This report, commissioned by the consulting and advisory arm of London and Aberdeen based Precision Media & Communications aims to takes a look at many of the issues Indonesia and other South East Asian oil producing nations are likely to face with the prospect of decommissioning the region's oil and gas aging energy infrastructure both onshore and offshore... To find out more Click here

December, 09 2019
Your Weekly Update: 2 - 6 December 2019

Market Watch  

Headline crude prices for the week beginning 2 December 2019 – Brent: US$61/b; WTI: US$55/b

  • As the posturing begins ahead of the OPEC meeting in Vienna, crude oil prices mounted gains as several OPEC members signalled that the club was prepared to deepen cuts to the existing supply deal
  • Data showing that the Chinese manufacturing sector growth jumped unexpectedly in November, although the see-saw messages regarding a potential US-China trade deal continue to cloud the market… especially given recent US legislation to sanction China for its policies in Hong Kong and against its own Uighur community
  • The discussion in Vienna by the OPEC nations and the wider OPEC+ club revolved around adherence and implementation of the current supply deal, focusing on cajoling errant members – ie. Russia – into meeting their quotas, in exchange for a deeper cut to prop up prices
  • This resulted in a decision to cut output by a further 500,000 b/d in Q1 2020 – formalising the supply reductions already in place and subject to all members of OPEC+ implementing all of their pledged curbs; further details on the new plan are expected to be released
  • OPEC’s outlook on the crude market in 2020 has changed slightly, as it expects that the US shale revolution will slow down considerably in the next two years; however, it also warns of additional output coming from non-OPEC members, including Norway and Brazil, the latter being a possible new OPEC member
  • Meanwhile, in the US, the chronic decline in the active rig count continues, with the Baker Hughes index falling by a net 1 last week – the loss of 3 gas rigs offset by the gain of two gas rigs – the 13th decrease in the past 15 weeks, with the active count down 274 y-o-y
  • The decision spinning out of OPEC’s Vienna meeting is broadly positive – not a great shot in the arm, but not detrimental to the current market; as such we see crude prices trading in their current range of US$62-64/b for Brent and US$57-60/b for WTI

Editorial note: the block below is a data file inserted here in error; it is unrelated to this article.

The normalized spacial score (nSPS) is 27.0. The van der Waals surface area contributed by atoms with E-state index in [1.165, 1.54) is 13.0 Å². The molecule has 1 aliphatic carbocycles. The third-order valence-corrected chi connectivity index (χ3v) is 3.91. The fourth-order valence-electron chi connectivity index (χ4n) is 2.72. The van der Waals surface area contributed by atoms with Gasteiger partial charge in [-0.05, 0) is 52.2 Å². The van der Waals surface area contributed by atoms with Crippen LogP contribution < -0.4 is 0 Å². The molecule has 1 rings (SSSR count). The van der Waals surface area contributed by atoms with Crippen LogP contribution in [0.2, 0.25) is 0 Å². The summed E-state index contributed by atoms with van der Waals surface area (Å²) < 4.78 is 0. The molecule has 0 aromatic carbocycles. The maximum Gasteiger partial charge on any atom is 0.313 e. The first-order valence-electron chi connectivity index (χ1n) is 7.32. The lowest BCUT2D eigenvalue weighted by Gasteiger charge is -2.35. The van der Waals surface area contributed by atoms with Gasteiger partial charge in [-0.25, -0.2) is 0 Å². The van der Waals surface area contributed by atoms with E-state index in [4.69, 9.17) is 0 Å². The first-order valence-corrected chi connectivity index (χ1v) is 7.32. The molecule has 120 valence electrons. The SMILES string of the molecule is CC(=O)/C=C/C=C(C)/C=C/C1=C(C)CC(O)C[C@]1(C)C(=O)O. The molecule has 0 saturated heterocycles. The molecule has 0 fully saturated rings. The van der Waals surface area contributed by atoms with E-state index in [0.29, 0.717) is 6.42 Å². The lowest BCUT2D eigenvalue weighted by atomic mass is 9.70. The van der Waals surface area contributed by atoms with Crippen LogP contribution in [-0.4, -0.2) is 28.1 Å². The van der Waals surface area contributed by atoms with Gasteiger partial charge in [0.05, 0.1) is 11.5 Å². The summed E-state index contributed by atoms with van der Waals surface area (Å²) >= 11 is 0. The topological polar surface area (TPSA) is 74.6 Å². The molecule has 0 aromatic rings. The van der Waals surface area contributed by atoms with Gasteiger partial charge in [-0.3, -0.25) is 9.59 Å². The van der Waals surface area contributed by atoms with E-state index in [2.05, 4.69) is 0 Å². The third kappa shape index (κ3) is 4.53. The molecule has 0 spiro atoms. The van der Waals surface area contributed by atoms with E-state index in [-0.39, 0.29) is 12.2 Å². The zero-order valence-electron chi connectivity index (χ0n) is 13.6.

Headlines of the week

Upstream

  • Norway’s Equinor has announced that it will scale back exploration activities in frontier areas in the Barents Sea, shedding risk to focus on drilling near existing discoveries such as Johan Castberg and Wisting, and therefore decreasing the chance of discovering a new Arctic oil region
  • Cairn Energy will be exiting Norway as it sells its entire stake in Capricorn Norge AS to Solveig Gas Norway AS for US$100 million
  • Libya’s El Feel – a key field operated by Eni and Libya’s National Oil Corp near the giant Sharara field – has restarted production at 74,000 b/d after clashing between rival fighting factions forced it to shut down
  • Woodside’s development plan for Phase 1 of the offshore Sangomar field in Senegal – targeting production of 100,000 b/d via FPSO – has been submitted to the Senegalese government, paving the way for FID
  • Spurred on by success, ExxonMobil is adding a fifth drillship in Guyana as it probes a new ultra-deepwater prospect just north of the Stabroek block
  • Equatorial Guinea’s latest licensing round was a boon to Lukoil, which walked away with the prime EG-27 block containing the Fortuna gas discovery, while US player Vaalco Energy won 4 blocks in the onshore Rio Muni basin

Midstream/Downstream

  • Pertamina has purchased US crude for the first time in a long while, inking a shipment for 950,000 barrels of US WTI crude with Total to be delivered over 1H 2020 to the Cilacap refinery, pivoting away from Middle East grades